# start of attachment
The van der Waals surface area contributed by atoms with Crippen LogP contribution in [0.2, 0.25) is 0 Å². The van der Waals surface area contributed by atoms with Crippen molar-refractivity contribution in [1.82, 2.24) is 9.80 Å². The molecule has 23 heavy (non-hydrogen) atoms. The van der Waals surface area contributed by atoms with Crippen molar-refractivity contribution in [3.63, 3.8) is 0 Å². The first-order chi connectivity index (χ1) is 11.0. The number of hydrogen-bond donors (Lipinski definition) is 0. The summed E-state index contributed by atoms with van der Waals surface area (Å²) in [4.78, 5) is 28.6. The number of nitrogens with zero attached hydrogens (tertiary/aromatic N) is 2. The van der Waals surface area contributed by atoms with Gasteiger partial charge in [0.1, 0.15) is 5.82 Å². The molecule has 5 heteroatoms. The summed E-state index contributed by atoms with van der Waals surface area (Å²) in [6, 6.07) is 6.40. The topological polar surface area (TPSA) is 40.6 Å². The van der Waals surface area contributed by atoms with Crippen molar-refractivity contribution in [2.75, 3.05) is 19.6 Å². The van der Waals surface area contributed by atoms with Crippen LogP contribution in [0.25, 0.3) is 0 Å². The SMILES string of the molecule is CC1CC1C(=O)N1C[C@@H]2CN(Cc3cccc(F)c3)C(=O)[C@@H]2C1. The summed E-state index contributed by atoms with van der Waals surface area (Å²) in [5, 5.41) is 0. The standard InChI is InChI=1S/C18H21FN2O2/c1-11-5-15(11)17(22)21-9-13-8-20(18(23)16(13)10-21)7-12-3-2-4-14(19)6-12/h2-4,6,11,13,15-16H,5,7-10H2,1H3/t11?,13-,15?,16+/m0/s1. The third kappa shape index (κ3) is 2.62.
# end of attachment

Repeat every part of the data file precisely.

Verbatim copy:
The van der Waals surface area contributed by atoms with Crippen LogP contribution in [0.2, 0.25) is 0 Å². The van der Waals surface area contributed by atoms with Crippen molar-refractivity contribution in [1.82, 2.24) is 9.80 Å². The molecule has 23 heavy (non-hydrogen) atoms. The van der Waals surface area contributed by atoms with Crippen molar-refractivity contribution in [3.63, 3.8) is 0 Å². The first-order chi connectivity index (χ1) is 11.0. The number of hydrogen-bond donors (Lipinski definition) is 0. The summed E-state index contributed by atoms with van der Waals surface area (Å²) in [4.78, 5) is 28.6. The number of nitrogens with zero attached hydrogens (tertiary/aromatic N) is 2. The van der Waals surface area contributed by atoms with Gasteiger partial charge in [0.1, 0.15) is 5.82 Å². The molecule has 5 heteroatoms. The summed E-state index contributed by atoms with van der Waals surface area (Å²) in [6, 6.07) is 6.40. The topological polar surface area (TPSA) is 40.6 Å². The van der Waals surface area contributed by atoms with Crippen molar-refractivity contribution in [2.75, 3.05) is 19.6 Å². The van der Waals surface area contributed by atoms with Crippen LogP contribution in [0.25, 0.3) is 0 Å². The SMILES string of the molecule is CC1CC1C(=O)N1C[C@@H]2CN(Cc3cccc(F)c3)C(=O)[C@@H]2C1. The summed E-state index contributed by atoms with van der Waals surface area (Å²) in [5, 5.41) is 0. The standard InChI is InChI=1S/C18H21FN2O2/c1-11-5-15(11)17(22)21-9-13-8-20(18(23)16(13)10-21)7-12-3-2-4-14(19)6-12/h2-4,6,11,13,15-16H,5,7-10H2,1H3/t11?,13-,15?,16+/m0/s1. The third kappa shape index (κ3) is 2.62.